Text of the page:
Who are the brightest Japanese writers, translators and artists at work today?
With the eyes of the world on Tokyo 2020, Japan Now returns for its finale, exploring the big issues with writers, translators, filmmakers and artists.
A keynote day of talks. Please find the schedule below:
10.30 Doors open
11.05 – 12.15
Hiromi Itō and Naoko Nobutomo
Two of Japan’s leading artists discuss how the personal becomes political through their work. Hiromi Itō is one of the most prominent women writers in Japan, described as a ‘shamaness’ in her writing about sexuality motherhood and the body. She will read alongside her translator Jeffrey Angles. Filmmaker Naoko Nobutomo’s documentary I Go Gaga My Dear mixes documentation of her mother’s dementia with intimate home movies against the backdrop of Japan’s ageing society.
12.35 – 13.45
Yukiko Motoya and Hiroko Oyamada
Yukiko Motoya’s first book in English, Picnic In The Storm, makes the familiar strange through a series of short stories that upend reality; from salary men being swept skywards by their umbrellas, to a married couple morphing into one another’s bodies. Motoya is joined by Hiroko Oyamada, whose novel The Factory depicts a dystopian world, where the boundaries between work and leisure are erased to disturbing psychological effect.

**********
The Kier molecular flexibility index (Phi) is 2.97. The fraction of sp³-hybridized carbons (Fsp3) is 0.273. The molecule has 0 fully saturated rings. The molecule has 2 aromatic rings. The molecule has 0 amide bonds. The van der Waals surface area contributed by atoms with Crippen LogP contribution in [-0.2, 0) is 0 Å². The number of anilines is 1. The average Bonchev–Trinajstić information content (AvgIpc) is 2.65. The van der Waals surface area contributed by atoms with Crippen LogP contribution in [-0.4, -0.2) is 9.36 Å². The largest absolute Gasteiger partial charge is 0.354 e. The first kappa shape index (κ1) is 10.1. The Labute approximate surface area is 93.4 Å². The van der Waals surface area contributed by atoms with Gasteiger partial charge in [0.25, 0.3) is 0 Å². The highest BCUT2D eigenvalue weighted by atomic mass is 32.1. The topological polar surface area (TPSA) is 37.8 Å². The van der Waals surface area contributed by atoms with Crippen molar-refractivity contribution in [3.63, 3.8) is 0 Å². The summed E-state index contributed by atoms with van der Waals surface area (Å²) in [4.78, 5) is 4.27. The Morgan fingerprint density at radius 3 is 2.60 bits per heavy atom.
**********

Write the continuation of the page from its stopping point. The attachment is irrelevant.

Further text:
13.45 – 14.45 Lunch break
14.45 – 15.45
Tomihiko Morimi’s fiction brings the magic of Kyoto to life through his magic-realist stories, including Penguin Highway and The Night is Short, Walk on Girl, newly translated into English. Morimi is a major figure in Japanese culture, whose work has been adapted into hugely popular works of anime film.
16.00 – 17.15
Tomoko Sawada is a photographer and performance artist whose work explodes assumptions about gender roles and cultural stereotypes, from a strongly feminist perspective. Included in numerous group shows in Japan and internationally, Sawada uses photography and techniques of performance art to explore ideas of identity, status and society and conformity.
Programmed by Modern Culture with lead partners the Japan Foundation and the University of Sheffield
Supported by Great Britain Sasakawa Foundation, the National Centre for Writing, Arts University Bournemouth and the Japan Society